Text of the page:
There may be details in this section that do not apply. However, other details may be extremely useful to make things work. So, reviewing this section, early on, is recommended.
During the guide's creation, occassionally there have been some notes placed for users of other operating systems. These notes simply highlight some differences. Even when using the method described by the main text of the guide, there may be some benefit to realizing when a step has notes about using a different operating system.
Hopefully, the details in this section are clear. However, if they do not seem quite so clear at the beginning of a project, then realize that the details might be more clear when addressing a part of the project that these details apply to.
- Operating System
If you are following this guide as part of a project, check if the project requirements specify what operating system you are using. (For instance, if this guide is being provided as part of a formal training program, check if an instructor has provided instructions about which operating system to use.)
Otherwise, here are some details about how well this guide currently supports different operating systems:
This guide was basically designed around OpenBSD. More specifically, versions 5.6 and 5.7 were probably what this guide was initially designed around. If newer versions break things, this guide is likely to address that problem (as the author of this text realizes the problem).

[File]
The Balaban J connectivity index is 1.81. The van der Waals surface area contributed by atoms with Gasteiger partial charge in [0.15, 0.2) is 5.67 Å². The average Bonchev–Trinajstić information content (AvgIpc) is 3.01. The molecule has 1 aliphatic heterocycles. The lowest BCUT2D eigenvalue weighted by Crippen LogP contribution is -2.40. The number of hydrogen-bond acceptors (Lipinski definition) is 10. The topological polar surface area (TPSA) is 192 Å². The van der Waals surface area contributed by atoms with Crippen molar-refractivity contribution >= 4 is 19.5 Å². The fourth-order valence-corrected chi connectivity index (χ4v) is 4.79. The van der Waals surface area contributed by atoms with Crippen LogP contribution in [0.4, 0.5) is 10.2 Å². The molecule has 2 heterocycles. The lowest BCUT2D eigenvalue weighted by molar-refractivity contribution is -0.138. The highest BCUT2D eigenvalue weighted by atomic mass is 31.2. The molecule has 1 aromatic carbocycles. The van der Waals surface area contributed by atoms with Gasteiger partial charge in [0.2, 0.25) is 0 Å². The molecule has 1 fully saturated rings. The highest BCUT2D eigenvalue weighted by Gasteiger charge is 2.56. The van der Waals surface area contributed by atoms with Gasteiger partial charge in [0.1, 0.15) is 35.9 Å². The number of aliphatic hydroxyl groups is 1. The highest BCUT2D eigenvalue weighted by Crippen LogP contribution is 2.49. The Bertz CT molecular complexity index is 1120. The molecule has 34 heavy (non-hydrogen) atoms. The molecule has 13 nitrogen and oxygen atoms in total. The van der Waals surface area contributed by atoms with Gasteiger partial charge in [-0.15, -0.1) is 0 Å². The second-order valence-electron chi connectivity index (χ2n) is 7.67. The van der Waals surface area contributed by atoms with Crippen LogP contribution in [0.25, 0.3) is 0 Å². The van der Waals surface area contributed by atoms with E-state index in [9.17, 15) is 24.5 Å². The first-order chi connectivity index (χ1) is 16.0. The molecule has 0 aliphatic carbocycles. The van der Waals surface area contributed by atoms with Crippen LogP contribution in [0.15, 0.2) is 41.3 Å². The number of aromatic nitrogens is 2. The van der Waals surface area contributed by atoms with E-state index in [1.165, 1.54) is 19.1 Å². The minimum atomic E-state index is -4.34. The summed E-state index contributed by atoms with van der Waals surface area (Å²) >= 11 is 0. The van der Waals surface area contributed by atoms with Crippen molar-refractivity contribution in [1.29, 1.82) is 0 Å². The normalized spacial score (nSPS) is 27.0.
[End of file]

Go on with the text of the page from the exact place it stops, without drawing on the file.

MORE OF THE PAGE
- OpenBSD 5.8
Version 5.8 had one quite significant change: removal of sudo. This guide does not support that yet.
However, current belief is that this will be a rather minor issue, in the short term. After installing the operating system, install sudo as a package. (Details are likely to be forthcoming.)
(Unfortunately, until this is handled, the guide doesn't really support any operating system's latest version. So, this is anticipated to be changed soon.)
No other operating systems have been officially supported... yet.
At this very moment, the guide is focused on making things work well with OpenBSD. Users of other operating systems may need to simply adapt, as needed.
This “variations” section is probably unnecessary fluff. However, if anybody is trying to use an unsupported operating system, you may find that the information in this section is rather helpful to get things working.
are just references to a text editor with elevated permissions. On a system that has that command, running
is the same as “
”, which is conceptually like running “
” (or something rather similar, “
The Sudo software suite is often bundled in with operating systems. People who don't have the sudo suite installed are encouraged to do so, but can perform similar effects by simply using whatever text editor they do have available. Note, however, that the changes (in the examples that show the usage of the “
” command) will probably involve writing to a file that may not be writable to people who lack superuser permissions. (Otherwise, this guide would probably have used “
” instead of “
is not going to be used, then ensure that sufficient permissions will be granted (so that any required changes can be successfully written to the necessary location).